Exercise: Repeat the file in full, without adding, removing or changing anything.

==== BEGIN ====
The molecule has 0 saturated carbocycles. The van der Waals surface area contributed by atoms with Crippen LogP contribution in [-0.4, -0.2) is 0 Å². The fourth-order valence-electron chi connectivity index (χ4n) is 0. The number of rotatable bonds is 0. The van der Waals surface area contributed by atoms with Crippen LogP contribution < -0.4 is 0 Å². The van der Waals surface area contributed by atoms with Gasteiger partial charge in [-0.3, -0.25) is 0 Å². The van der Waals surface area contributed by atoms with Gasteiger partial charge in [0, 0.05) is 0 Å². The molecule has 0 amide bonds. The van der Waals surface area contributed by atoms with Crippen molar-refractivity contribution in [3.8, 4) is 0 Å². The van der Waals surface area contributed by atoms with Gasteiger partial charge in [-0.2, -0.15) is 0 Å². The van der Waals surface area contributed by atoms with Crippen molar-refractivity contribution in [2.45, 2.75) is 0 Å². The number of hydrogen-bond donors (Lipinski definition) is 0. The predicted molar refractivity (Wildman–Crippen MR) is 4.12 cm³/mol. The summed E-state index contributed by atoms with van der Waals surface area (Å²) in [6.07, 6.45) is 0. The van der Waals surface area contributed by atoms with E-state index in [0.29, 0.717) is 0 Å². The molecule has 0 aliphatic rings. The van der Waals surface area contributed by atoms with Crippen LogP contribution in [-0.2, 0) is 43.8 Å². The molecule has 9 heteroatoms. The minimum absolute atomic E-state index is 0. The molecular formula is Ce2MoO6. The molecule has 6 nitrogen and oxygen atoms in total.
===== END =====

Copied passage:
The molecule has 0 saturated carbocycles. The van der Waals surface area contributed by atoms with Crippen LogP contribution in [-0.4, -0.2) is 0 Å². The fourth-order valence-electron chi connectivity index (χ4n) is 0. The number of rotatable bonds is 0. The van der Waals surface area contributed by atoms with Crippen LogP contribution < -0.4 is 0 Å². The van der Waals surface area contributed by atoms with Gasteiger partial charge in [-0.3, -0.25) is 0 Å². The van der Waals surface area contributed by atoms with Gasteiger partial charge in [0, 0.05) is 0 Å². The molecule has 0 amide bonds. The van der Waals surface area contributed by atoms with Crippen molar-refractivity contribution in [3.8, 4) is 0 Å². The van der Waals surface area contributed by atoms with Gasteiger partial charge in [-0.2, -0.15) is 0 Å². The van der Waals surface area contributed by atoms with Crippen molar-refractivity contribution in [2.45, 2.75) is 0 Å². The number of hydrogen-bond donors (Lipinski definition) is 0. The predicted molar refractivity (Wildman–Crippen MR) is 4.12 cm³/mol. The summed E-state index contributed by atoms with van der Waals surface area (Å²) in [6.07, 6.45) is 0. The van der Waals surface area contributed by atoms with E-state index in [0.29, 0.717) is 0 Å². The molecule has 0 aliphatic rings. The van der Waals surface area contributed by atoms with Crippen LogP contribution in [-0.2, 0) is 43.8 Å². The molecule has 9 heteroatoms. The minimum absolute atomic E-state index is 0. The molecular formula is Ce2MoO6. The molecule has 6 nitrogen and oxygen atoms in total.